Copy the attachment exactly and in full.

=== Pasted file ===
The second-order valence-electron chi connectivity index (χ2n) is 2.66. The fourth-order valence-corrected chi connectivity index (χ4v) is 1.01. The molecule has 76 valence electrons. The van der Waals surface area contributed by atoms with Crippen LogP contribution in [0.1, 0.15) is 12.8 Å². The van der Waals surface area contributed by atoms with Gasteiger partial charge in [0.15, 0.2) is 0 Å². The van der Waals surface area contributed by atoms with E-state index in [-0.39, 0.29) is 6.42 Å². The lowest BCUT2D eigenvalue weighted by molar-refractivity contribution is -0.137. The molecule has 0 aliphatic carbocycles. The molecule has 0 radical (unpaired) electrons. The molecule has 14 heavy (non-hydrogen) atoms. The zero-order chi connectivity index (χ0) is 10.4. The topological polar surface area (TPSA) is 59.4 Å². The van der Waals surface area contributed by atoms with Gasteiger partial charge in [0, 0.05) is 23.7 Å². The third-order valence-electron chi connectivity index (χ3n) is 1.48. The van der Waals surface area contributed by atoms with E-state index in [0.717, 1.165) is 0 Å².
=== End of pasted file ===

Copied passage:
The second-order valence-electron chi connectivity index (χ2n) is 2.66. The fourth-order valence-corrected chi connectivity index (χ4v) is 1.01. The molecule has 76 valence electrons. The van der Waals surface area contributed by atoms with Crippen LogP contribution in [0.1, 0.15) is 12.8 Å². The van der Waals surface area contributed by atoms with Gasteiger partial charge in [0.15, 0.2) is 0 Å². The van der Waals surface area contributed by atoms with E-state index in [-0.39, 0.29) is 6.42 Å². The lowest BCUT2D eigenvalue weighted by molar-refractivity contribution is -0.137. The molecule has 0 aliphatic carbocycles. The molecule has 0 radical (unpaired) electrons. The molecule has 14 heavy (non-hydrogen) atoms. The zero-order chi connectivity index (χ0) is 10.4. The topological polar surface area (TPSA) is 59.4 Å². The van der Waals surface area contributed by atoms with Gasteiger partial charge in [0, 0.05) is 23.7 Å². The third-order valence-electron chi connectivity index (χ3n) is 1.48. The van der Waals surface area contributed by atoms with E-state index in [0.717, 1.165) is 0 Å².